Video: Jim Pace Guides A GT40 Around Virginia International Raceway

The Superformance GT40 is a South African recreation of the famous machine which Ford first took to Le Mans in 1964. Almost two-thirds of the new car is identical to the original. This kit car is cleverly sold without a powertrain—a tactic to avoid emissions and crash standards it does not meet—and will, when all the remaining necessary parts are added, set the new owner back a good $125,000. However, after watching Jim Pace tear through the track, the price tag becomes irrelevant.

It uses a modified 351 cubic inch engine feeding about 500 horsepower and 450 lb-ft of torque to a RBT version of the five-speed ZF transaxle. Predictably, it’s quite quick in a straight line, and the 2,450-pound machine can apparently snag 11.2 in the 1/4-mile. However, who cares about drag performance when a car handles as sweetly as this?

In Pace’s hands, the monstrous powerplant seems tractable. Why is that? It may have something to do with Pace’s favorite word: smooth. The recently deceased racer was a celebrated endurance racer whose mechanically sympathetic style helped him. Listen and rejoice at this man’s measured style hustles a car like this around a fast and dangerous track. His effortless style makes it seem like as if he designed the track himself.


Rarely do we see a flick of countersteer or a locked brake, but the car always seems to keep moving forward. This is because he relies more on his intimate understanding of the nuances of a track than sheer chutzpah—and probably needed have a long career hustling brutally fast vintage cars around the track for more than twenty years.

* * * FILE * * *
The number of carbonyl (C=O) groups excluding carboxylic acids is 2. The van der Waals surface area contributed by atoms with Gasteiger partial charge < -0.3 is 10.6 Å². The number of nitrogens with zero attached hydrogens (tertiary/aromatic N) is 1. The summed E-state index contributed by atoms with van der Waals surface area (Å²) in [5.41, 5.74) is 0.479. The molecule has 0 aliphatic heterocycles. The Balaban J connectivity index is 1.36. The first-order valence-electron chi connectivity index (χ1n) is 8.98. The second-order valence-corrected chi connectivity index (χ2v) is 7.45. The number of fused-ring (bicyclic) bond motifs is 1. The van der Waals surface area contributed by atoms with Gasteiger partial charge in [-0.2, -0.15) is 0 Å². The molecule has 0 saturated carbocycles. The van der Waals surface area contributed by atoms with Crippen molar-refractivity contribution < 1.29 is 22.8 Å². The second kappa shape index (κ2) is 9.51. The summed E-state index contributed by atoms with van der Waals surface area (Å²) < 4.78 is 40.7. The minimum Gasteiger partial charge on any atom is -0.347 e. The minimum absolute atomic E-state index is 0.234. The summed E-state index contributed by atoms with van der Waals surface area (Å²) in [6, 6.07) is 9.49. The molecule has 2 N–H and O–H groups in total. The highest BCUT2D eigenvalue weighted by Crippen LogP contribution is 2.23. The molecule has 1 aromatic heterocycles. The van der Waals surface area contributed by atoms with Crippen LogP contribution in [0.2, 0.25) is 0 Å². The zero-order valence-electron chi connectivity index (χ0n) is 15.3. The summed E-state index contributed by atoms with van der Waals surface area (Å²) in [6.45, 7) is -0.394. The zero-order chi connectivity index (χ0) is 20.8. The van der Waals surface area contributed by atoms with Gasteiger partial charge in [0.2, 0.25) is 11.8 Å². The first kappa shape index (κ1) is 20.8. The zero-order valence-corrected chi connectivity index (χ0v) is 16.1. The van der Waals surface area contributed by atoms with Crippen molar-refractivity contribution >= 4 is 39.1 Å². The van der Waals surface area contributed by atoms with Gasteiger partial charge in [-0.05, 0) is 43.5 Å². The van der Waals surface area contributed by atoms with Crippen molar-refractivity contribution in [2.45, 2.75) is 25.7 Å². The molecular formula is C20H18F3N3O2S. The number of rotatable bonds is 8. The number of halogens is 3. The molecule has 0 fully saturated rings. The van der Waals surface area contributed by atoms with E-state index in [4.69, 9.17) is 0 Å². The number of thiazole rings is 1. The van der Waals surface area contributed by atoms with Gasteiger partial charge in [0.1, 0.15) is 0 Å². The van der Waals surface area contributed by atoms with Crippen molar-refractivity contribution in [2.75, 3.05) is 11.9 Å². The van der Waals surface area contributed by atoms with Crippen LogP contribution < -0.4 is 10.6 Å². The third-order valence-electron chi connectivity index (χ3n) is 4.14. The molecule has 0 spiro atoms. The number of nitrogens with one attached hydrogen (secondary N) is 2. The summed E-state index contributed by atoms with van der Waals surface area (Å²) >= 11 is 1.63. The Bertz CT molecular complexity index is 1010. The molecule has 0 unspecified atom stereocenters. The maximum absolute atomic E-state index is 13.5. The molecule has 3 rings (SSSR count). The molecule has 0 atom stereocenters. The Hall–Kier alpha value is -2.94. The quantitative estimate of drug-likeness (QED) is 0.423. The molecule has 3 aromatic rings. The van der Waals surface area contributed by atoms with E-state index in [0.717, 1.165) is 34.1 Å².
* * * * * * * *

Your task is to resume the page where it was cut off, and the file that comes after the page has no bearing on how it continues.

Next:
We lost Jim Pace last year to COVID-19, but his humor, passion, and talent live on through his sizable collection of YouTube videos and stories around the paddock.


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About the author

Tommy Parry

Tommy Parry has been racing and writing about racing cars for the past seven years. As an automotive enthusiast from a young age, he worked jobs revolving around cars throughout high school, and tried his hand on the race track on his 20th birthday. After winning his first outdoor kart race, Tommy began working as an apprentice mechanic to amateur racers in the Bay Area to sharpen his mechanical understanding. He has worked as a track day instructor and automotive writer since 2012, and continues to race karts, formula cars, sedans, and rally cars in the San Francisco region.
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